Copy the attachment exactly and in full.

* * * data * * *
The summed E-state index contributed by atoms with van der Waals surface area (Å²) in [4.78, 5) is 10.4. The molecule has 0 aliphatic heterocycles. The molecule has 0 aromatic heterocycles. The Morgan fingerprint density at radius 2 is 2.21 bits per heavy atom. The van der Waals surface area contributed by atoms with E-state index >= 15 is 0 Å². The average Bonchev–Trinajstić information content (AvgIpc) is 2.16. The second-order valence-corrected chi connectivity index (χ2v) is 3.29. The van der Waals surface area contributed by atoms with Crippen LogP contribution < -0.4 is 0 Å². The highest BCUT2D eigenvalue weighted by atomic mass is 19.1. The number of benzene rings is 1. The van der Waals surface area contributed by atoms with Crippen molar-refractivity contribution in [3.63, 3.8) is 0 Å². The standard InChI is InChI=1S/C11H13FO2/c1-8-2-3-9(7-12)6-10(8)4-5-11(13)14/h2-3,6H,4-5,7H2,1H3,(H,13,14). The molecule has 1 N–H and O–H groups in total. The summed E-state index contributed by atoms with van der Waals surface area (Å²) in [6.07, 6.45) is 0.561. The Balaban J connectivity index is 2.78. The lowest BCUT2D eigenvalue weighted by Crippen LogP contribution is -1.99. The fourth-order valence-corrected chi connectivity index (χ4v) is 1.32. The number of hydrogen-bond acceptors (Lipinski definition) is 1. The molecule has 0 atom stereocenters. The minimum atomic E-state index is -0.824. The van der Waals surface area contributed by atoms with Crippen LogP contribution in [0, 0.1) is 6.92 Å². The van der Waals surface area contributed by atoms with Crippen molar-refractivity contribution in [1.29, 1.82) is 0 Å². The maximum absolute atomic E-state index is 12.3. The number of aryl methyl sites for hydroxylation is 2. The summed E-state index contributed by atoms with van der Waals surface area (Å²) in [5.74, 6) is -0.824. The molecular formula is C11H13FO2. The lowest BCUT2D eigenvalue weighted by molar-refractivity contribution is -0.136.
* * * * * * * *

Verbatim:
The summed E-state index contributed by atoms with van der Waals surface area (Å²) in [4.78, 5) is 10.4. The molecule has 0 aliphatic heterocycles. The molecule has 0 aromatic heterocycles. The Morgan fingerprint density at radius 2 is 2.21 bits per heavy atom. The van der Waals surface area contributed by atoms with E-state index >= 15 is 0 Å². The average Bonchev–Trinajstić information content (AvgIpc) is 2.16. The second-order valence-corrected chi connectivity index (χ2v) is 3.29. The van der Waals surface area contributed by atoms with Crippen LogP contribution < -0.4 is 0 Å². The highest BCUT2D eigenvalue weighted by atomic mass is 19.1. The number of benzene rings is 1. The van der Waals surface area contributed by atoms with Crippen molar-refractivity contribution in [3.63, 3.8) is 0 Å². The standard InChI is InChI=1S/C11H13FO2/c1-8-2-3-9(7-12)6-10(8)4-5-11(13)14/h2-3,6H,4-5,7H2,1H3,(H,13,14). The molecule has 1 N–H and O–H groups in total. The summed E-state index contributed by atoms with van der Waals surface area (Å²) in [6.07, 6.45) is 0.561. The Balaban J connectivity index is 2.78. The lowest BCUT2D eigenvalue weighted by Crippen LogP contribution is -1.99. The fourth-order valence-corrected chi connectivity index (χ4v) is 1.32. The number of hydrogen-bond acceptors (Lipinski definition) is 1. The molecule has 0 atom stereocenters. The minimum atomic E-state index is -0.824. The van der Waals surface area contributed by atoms with Crippen LogP contribution in [0, 0.1) is 6.92 Å². The van der Waals surface area contributed by atoms with Crippen molar-refractivity contribution in [1.29, 1.82) is 0 Å². The maximum absolute atomic E-state index is 12.3. The number of aryl methyl sites for hydroxylation is 2. The summed E-state index contributed by atoms with van der Waals surface area (Å²) in [5.74, 6) is -0.824. The molecular formula is C11H13FO2. The lowest BCUT2D eigenvalue weighted by molar-refractivity contribution is -0.136.